“In 2015, Canada’s History — formerly The Beaver magazine — will mark its ninety-fifth birthday. As Canada’s second-oldest magazine, we’re proud of our past, but also focused on the future.
For more than a year, the editorial team, led by art director James Gillespie, has worked on a refreshed design that places Canada’s History squarely in the spectrum of twenty-first-century publishing. It was truly a team effort, with special thanks going out to design consultant Karen Simpson for her advice and encouragement.
Our new look, which debuts with our April-May 2015 issue, features new fonts and font sizes that improve readability.
Both the front and back of book sections have been streamlined. The Currents section is now more visually dynamic, and some regularly recurring items — such as “Brush Strokes” — have been re-imagined for a modern audience. Our former Reviews Section is now titled Books, and will feature not only book reviews but also interviews with authors, book excerpts and other items of interest to readers.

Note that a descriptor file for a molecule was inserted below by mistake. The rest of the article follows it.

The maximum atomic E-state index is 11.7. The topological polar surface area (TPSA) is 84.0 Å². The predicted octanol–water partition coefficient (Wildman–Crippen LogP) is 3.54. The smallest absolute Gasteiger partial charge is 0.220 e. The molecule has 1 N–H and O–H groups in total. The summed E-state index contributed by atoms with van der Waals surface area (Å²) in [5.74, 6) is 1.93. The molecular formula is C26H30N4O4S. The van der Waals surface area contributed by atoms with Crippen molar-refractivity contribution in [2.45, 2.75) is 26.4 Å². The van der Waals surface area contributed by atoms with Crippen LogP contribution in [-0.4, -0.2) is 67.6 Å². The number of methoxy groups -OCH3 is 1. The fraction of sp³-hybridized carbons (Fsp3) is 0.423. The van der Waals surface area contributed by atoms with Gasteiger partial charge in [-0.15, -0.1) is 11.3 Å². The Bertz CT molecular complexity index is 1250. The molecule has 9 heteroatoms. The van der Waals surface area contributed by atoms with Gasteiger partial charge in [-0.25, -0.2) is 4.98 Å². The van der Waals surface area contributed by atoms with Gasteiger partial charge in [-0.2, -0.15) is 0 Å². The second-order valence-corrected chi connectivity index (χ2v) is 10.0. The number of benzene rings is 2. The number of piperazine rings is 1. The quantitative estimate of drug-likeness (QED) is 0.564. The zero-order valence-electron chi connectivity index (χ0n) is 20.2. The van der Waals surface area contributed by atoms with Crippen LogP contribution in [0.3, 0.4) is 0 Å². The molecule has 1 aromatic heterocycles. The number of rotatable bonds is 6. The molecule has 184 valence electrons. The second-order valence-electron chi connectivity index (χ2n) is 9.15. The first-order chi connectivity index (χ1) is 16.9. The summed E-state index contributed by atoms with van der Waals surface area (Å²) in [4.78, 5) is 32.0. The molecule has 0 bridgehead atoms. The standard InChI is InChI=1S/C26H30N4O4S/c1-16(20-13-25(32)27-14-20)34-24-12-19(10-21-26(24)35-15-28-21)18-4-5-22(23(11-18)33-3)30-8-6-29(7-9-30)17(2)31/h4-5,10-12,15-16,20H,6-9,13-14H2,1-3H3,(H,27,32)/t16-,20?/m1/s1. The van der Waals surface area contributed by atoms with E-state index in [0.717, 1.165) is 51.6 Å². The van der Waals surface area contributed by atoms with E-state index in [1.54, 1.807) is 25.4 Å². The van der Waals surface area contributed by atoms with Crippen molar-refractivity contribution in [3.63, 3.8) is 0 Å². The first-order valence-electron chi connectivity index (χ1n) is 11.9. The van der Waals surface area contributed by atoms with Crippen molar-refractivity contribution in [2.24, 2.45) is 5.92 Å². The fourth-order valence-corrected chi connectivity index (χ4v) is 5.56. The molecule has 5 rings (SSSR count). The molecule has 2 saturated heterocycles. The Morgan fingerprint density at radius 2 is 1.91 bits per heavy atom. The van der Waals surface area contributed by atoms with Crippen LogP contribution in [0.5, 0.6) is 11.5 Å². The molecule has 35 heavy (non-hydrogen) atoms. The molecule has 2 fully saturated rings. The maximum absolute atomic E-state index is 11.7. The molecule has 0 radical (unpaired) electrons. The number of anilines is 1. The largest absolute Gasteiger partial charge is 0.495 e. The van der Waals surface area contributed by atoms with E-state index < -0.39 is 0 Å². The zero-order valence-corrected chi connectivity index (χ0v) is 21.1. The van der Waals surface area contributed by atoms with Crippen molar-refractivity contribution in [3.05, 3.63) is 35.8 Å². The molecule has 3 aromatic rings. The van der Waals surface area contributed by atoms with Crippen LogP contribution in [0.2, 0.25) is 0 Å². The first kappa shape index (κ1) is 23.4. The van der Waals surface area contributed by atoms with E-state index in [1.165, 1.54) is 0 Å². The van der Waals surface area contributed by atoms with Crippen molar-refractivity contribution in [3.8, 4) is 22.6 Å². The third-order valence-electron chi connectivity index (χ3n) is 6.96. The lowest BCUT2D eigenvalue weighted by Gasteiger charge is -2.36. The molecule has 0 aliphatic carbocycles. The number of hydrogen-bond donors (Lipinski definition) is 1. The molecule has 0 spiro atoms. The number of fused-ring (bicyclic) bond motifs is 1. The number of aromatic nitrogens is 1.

The features section also received a makeover, and now employs a tasteful design that showcases — rather than competes with — the words, pictures and paintings. Layouts are cleaner thanks to the creative use of white space.
As many readers know, Canada’s History used to be called The Beaver, and we have not forgotten our historic connection to that iconic publication, or the Hudson’s Bay Company, which launched the magazine in 1920 as an internal newsletter. In Canada’s History you will find many nods to our past; we’ve retained our Trading Post column that showcases fur trade-era artifacts; every feature article ends with a small beaver icon; and we’ve renamed the Letters page “The Packet,” as it was called back in 1920 when the magazine was launched.
In unveiling our new look, we pledge to do our best to honour the legacy of this historic publication. And we look forward to sharing Canada’s stories for many years to come.”
Mark Collin Reid
Editor-in-Chief, Canada’s History magazine